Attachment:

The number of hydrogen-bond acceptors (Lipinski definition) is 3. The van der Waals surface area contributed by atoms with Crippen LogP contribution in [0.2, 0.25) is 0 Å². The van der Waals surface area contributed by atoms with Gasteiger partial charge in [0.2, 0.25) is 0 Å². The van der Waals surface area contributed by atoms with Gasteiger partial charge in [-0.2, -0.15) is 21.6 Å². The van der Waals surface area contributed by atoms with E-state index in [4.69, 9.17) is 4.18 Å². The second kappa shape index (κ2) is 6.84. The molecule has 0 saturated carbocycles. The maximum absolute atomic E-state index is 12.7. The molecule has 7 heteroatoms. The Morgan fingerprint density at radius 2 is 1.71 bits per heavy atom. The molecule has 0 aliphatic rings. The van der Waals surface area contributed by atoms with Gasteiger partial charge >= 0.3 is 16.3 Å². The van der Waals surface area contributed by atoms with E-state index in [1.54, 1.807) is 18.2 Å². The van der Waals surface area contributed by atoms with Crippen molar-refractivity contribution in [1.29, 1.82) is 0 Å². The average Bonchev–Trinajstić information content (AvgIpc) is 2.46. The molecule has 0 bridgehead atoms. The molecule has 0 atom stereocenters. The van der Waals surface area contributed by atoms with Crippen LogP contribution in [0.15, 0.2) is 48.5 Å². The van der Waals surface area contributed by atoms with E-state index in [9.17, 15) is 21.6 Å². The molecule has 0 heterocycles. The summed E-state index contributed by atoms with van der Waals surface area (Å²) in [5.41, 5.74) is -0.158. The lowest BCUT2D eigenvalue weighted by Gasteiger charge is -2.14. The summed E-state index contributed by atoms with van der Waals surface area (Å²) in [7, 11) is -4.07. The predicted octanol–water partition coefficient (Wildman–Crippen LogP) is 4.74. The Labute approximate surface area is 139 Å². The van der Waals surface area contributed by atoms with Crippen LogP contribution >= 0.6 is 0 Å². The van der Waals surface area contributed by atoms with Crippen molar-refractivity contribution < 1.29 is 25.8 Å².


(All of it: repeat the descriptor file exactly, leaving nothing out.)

The number of hydrogen-bond acceptors (Lipinski definition) is 3. The van der Waals surface area contributed by atoms with Crippen LogP contribution in [0.2, 0.25) is 0 Å². The van der Waals surface area contributed by atoms with Gasteiger partial charge in [0.2, 0.25) is 0 Å². The van der Waals surface area contributed by atoms with Gasteiger partial charge in [-0.2, -0.15) is 21.6 Å². The van der Waals surface area contributed by atoms with E-state index in [4.69, 9.17) is 4.18 Å². The second kappa shape index (κ2) is 6.84. The molecule has 0 saturated carbocycles. The maximum absolute atomic E-state index is 12.7. The molecule has 7 heteroatoms. The Morgan fingerprint density at radius 2 is 1.71 bits per heavy atom. The molecule has 0 aliphatic rings. The van der Waals surface area contributed by atoms with Gasteiger partial charge >= 0.3 is 16.3 Å². The van der Waals surface area contributed by atoms with E-state index in [1.54, 1.807) is 18.2 Å². The van der Waals surface area contributed by atoms with Crippen molar-refractivity contribution in [1.29, 1.82) is 0 Å². The average Bonchev–Trinajstić information content (AvgIpc) is 2.46. The molecule has 0 bridgehead atoms. The molecule has 0 atom stereocenters. The van der Waals surface area contributed by atoms with Crippen LogP contribution in [0.15, 0.2) is 48.5 Å². The van der Waals surface area contributed by atoms with E-state index in [9.17, 15) is 21.6 Å². The molecule has 0 heterocycles. The summed E-state index contributed by atoms with van der Waals surface area (Å²) in [5.41, 5.74) is -0.158. The lowest BCUT2D eigenvalue weighted by Gasteiger charge is -2.14. The summed E-state index contributed by atoms with van der Waals surface area (Å²) in [7, 11) is -4.07. The predicted octanol–water partition coefficient (Wildman–Crippen LogP) is 4.74. The Labute approximate surface area is 139 Å². The van der Waals surface area contributed by atoms with Crippen LogP contribution >= 0.6 is 0 Å². The van der Waals surface area contributed by atoms with Crippen molar-refractivity contribution < 1.29 is 25.8 Å².